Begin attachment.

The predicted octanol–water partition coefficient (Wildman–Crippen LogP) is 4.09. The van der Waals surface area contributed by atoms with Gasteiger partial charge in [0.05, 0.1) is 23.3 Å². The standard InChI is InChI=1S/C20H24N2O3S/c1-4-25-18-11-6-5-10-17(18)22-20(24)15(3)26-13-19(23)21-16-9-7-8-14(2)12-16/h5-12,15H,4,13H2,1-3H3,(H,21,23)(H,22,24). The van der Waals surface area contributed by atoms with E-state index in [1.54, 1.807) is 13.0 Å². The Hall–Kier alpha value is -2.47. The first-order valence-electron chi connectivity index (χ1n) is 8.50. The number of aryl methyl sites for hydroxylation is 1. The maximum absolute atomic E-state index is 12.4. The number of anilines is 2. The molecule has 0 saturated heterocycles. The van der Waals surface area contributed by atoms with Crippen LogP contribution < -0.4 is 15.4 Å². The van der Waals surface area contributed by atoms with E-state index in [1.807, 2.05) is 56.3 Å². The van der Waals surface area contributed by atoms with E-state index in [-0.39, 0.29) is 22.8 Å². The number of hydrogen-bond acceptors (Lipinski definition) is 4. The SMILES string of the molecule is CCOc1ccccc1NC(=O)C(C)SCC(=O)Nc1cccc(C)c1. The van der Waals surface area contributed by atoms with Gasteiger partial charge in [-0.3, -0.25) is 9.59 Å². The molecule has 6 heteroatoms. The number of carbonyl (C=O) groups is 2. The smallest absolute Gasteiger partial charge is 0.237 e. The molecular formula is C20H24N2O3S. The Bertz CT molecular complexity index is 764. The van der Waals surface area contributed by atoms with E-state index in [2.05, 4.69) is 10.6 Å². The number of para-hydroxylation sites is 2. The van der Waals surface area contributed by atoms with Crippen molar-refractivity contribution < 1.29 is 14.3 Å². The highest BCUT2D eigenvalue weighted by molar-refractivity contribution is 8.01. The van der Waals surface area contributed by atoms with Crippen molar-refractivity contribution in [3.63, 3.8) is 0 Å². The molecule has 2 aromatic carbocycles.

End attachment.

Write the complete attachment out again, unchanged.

The predicted octanol–water partition coefficient (Wildman–Crippen LogP) is 4.09. The van der Waals surface area contributed by atoms with Gasteiger partial charge in [0.05, 0.1) is 23.3 Å². The standard InChI is InChI=1S/C20H24N2O3S/c1-4-25-18-11-6-5-10-17(18)22-20(24)15(3)26-13-19(23)21-16-9-7-8-14(2)12-16/h5-12,15H,4,13H2,1-3H3,(H,21,23)(H,22,24). The van der Waals surface area contributed by atoms with E-state index in [1.54, 1.807) is 13.0 Å². The Hall–Kier alpha value is -2.47. The first-order valence-electron chi connectivity index (χ1n) is 8.50. The number of aryl methyl sites for hydroxylation is 1. The maximum absolute atomic E-state index is 12.4. The number of anilines is 2. The molecule has 0 saturated heterocycles. The van der Waals surface area contributed by atoms with Crippen LogP contribution < -0.4 is 15.4 Å². The van der Waals surface area contributed by atoms with E-state index in [1.807, 2.05) is 56.3 Å². The van der Waals surface area contributed by atoms with E-state index in [-0.39, 0.29) is 22.8 Å². The number of hydrogen-bond acceptors (Lipinski definition) is 4. The SMILES string of the molecule is CCOc1ccccc1NC(=O)C(C)SCC(=O)Nc1cccc(C)c1. The van der Waals surface area contributed by atoms with Gasteiger partial charge in [-0.3, -0.25) is 9.59 Å². The molecule has 6 heteroatoms. The number of carbonyl (C=O) groups is 2. The smallest absolute Gasteiger partial charge is 0.237 e. The molecular formula is C20H24N2O3S. The Bertz CT molecular complexity index is 764. The van der Waals surface area contributed by atoms with E-state index in [2.05, 4.69) is 10.6 Å². The number of para-hydroxylation sites is 2. The van der Waals surface area contributed by atoms with Crippen molar-refractivity contribution < 1.29 is 14.3 Å². The highest BCUT2D eigenvalue weighted by molar-refractivity contribution is 8.01. The van der Waals surface area contributed by atoms with Crippen molar-refractivity contribution in [3.63, 3.8) is 0 Å². The molecule has 2 aromatic carbocycles.